A well-designed handling facility can save you time and money by making the task of treating and conducting preventive health practices, pregnancy testing, implanting, controlling parasites, vaccinating, castrating and dehorning practices easier and safer to conduct.


The Presence of Estrogenic and Androgenic Substances in Effluents from Concentrated Animal Feeding Operations

The Presence of Estrogenic and Androgenic Substances in Effluents from Concentrated Animal Feeding Operations

 Environmental Protection Agency

 Abstract:          In February 2003 the U.S.EPA published a final rule on National Polllutant Discharge Elimination System Permit Regulation and Effluent Limitation Guidelines and Standards for Concentrated Animal Feeding Operations (CAFOs). Manure and wastewater from CAFOs have the potential to contribute pollutants such as nitrogen and phosphorus, organic matter, sediments, pathogens, heavy metals, hormones, antibiotics and ammonia to the environment. Excess nutrients in water (e.g., nitrogen and phosphorus) can result in or contribute to low levels of dissolved oxygen (anoxia), eutrophication and toxic algal blooms. The CAFO rule mainly covers the control of nutrients and bacterial contamination.


Northey reflects on Agriculture Day and Iowa’s farmers

Northey reflects on Agriculture Day and Iowa’s farmers

 by Bill Northey, Secretary of Agriculture for Iowa
Brownfield Network

(The following is an editorial piece from Iowa’s Secretary of Agriculture. And while it is written specifically for Iowa, it is equally well suited on National Agriculture Day for any state that is economically dependent on the production of food, fiber and fuel and on those families who produce it. — ed.)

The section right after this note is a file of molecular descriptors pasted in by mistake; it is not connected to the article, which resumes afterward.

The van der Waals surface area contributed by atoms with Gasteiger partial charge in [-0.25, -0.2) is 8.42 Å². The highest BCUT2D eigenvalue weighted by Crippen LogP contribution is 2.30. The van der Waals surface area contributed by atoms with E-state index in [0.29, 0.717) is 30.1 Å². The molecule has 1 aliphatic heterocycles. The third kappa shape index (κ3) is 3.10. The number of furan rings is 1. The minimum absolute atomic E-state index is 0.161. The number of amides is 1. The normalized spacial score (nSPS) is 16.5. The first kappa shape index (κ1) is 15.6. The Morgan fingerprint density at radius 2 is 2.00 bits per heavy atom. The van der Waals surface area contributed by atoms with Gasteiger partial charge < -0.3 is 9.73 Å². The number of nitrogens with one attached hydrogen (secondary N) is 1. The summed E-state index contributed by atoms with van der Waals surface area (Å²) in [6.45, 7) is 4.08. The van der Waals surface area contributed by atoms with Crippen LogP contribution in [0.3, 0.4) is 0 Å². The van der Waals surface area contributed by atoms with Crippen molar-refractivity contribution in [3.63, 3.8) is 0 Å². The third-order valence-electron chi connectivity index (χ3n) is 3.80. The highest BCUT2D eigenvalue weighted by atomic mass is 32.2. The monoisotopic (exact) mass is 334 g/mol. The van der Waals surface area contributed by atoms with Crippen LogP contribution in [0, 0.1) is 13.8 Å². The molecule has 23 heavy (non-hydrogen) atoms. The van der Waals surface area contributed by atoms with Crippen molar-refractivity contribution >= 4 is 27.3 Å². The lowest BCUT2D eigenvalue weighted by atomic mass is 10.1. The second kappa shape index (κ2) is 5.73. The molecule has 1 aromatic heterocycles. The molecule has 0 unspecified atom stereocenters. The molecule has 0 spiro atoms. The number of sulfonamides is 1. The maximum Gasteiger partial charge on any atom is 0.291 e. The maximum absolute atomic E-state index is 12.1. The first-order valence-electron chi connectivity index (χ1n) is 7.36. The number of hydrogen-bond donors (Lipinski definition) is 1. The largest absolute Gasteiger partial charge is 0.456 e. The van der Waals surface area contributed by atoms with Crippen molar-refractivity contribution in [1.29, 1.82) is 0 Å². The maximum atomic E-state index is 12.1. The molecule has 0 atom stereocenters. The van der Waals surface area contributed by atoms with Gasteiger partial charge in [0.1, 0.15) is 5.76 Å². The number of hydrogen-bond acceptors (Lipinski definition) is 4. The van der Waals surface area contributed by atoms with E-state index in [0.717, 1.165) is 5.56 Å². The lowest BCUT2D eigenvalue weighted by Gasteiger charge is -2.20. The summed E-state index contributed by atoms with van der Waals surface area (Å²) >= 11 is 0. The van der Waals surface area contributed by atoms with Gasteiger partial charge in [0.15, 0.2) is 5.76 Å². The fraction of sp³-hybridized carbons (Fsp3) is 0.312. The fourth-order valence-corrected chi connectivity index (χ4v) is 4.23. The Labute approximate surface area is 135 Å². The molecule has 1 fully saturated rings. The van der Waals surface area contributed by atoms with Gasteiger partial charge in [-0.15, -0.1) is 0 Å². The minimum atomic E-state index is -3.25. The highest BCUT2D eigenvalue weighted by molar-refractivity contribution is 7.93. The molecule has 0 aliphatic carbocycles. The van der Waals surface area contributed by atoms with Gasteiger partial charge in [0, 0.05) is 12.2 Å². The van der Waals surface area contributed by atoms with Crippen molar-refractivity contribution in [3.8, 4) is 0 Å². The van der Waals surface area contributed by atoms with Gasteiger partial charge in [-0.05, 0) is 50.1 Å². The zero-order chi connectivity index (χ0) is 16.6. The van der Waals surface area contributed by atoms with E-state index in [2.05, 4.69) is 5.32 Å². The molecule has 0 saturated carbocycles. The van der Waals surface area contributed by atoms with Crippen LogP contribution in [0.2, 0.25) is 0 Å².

Iowa Celebrates National Agriculture Day

Agriculture impacts Iowa every day and has done so for centuries. Agriculture Day represents an opportunity for all Iowans to pause and recognize the contributions of agriculture to the Iowa economy and the good quality of life Iowans enjoy. On March 21, 2007 I celebrated my first Agriculture Day as Secretary of Agriculture. Iowa’s rich and tillable soil has made it one of the most productive areas for food production in the world. Iowa is the top producer in the country of corn, soybeans, pork and eggs.

Iowa agriculture faced many dark days in the 1980s and then again in the late 1990s. Iowans from all different sectors of the industry worked through these difficult times to expand markets overseas and to create new products for domestic consumption. Farmers and industry leaders worked tirelessly to make ethanol and biodiesel viable in the energy market and to create new markets for Iowa meat and grain products.


Group blasts FDA plan to allow food from clones

Group blasts FDA plan to allow food from clones

 Scientific American

 By Christopher Doering

WASHINGTON (Reuters) – Findings of a U.S. government study that would help pave the way for the sale of milk and meat from cloned animals was “flawed” and failed to adequately check for possible side-effects, a consumer group said on Wednesday.

The Center for Food Safety’s report said the U.S. Food and Drug Administration’s risk assessment of food from cloned animals used data that was “selectively reported to fit predetermined conclusions” and relied heavily on unpublished data from two cloning companies.


Cattle producers must deal with change

Cattle producers must deal with change

 By Jennifer Bremer
High Plains Journal

Changes in the agriculture industry has created new opportunities for cattle producers according to University of Wisconsin Extension Forage Specialist Dan Undersander.

“While cattle producers do have concerns with the price of corn and the price of land, they can also take charge of the changes and set goals as to how to better their production,” he said to a group of producers at the Cornbelt Cow-calf Conference in Ottumwa, Iowa, on Feb. 24.